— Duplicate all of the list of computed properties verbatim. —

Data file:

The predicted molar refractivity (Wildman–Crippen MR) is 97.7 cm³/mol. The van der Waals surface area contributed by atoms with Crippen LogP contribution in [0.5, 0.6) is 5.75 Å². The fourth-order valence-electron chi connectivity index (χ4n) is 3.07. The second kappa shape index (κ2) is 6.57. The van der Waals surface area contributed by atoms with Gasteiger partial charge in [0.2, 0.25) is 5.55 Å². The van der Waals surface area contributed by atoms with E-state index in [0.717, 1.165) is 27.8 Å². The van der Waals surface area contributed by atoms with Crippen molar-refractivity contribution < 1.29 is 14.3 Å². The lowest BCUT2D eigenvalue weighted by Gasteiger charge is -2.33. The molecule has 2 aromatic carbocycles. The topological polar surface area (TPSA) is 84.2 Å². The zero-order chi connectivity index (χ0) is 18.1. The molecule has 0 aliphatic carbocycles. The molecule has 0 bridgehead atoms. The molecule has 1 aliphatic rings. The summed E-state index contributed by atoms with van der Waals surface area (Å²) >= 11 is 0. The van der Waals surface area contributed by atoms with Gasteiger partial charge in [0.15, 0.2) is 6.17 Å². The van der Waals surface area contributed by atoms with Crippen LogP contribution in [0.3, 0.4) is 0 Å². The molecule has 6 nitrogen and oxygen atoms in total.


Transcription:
The predicted molar refractivity (Wildman–Crippen MR) is 97.7 cm³/mol. The van der Waals surface area contributed by atoms with Crippen LogP contribution in [0.5, 0.6) is 5.75 Å². The fourth-order valence-electron chi connectivity index (χ4n) is 3.07. The second kappa shape index (κ2) is 6.57. The van der Waals surface area contributed by atoms with Gasteiger partial charge in [0.2, 0.25) is 5.55 Å². The van der Waals surface area contributed by atoms with E-state index in [0.717, 1.165) is 27.8 Å². The van der Waals surface area contributed by atoms with Crippen molar-refractivity contribution < 1.29 is 14.3 Å². The lowest BCUT2D eigenvalue weighted by Gasteiger charge is -2.33. The molecule has 2 aromatic carbocycles. The topological polar surface area (TPSA) is 84.2 Å². The zero-order chi connectivity index (χ0) is 18.1. The molecule has 0 aliphatic carbocycles. The molecule has 0 bridgehead atoms. The molecule has 1 aliphatic rings. The summed E-state index contributed by atoms with van der Waals surface area (Å²) >= 11 is 0. The van der Waals surface area contributed by atoms with Gasteiger partial charge in [0.15, 0.2) is 6.17 Å². The van der Waals surface area contributed by atoms with Crippen LogP contribution in [0.3, 0.4) is 0 Å². The molecule has 6 nitrogen and oxygen atoms in total.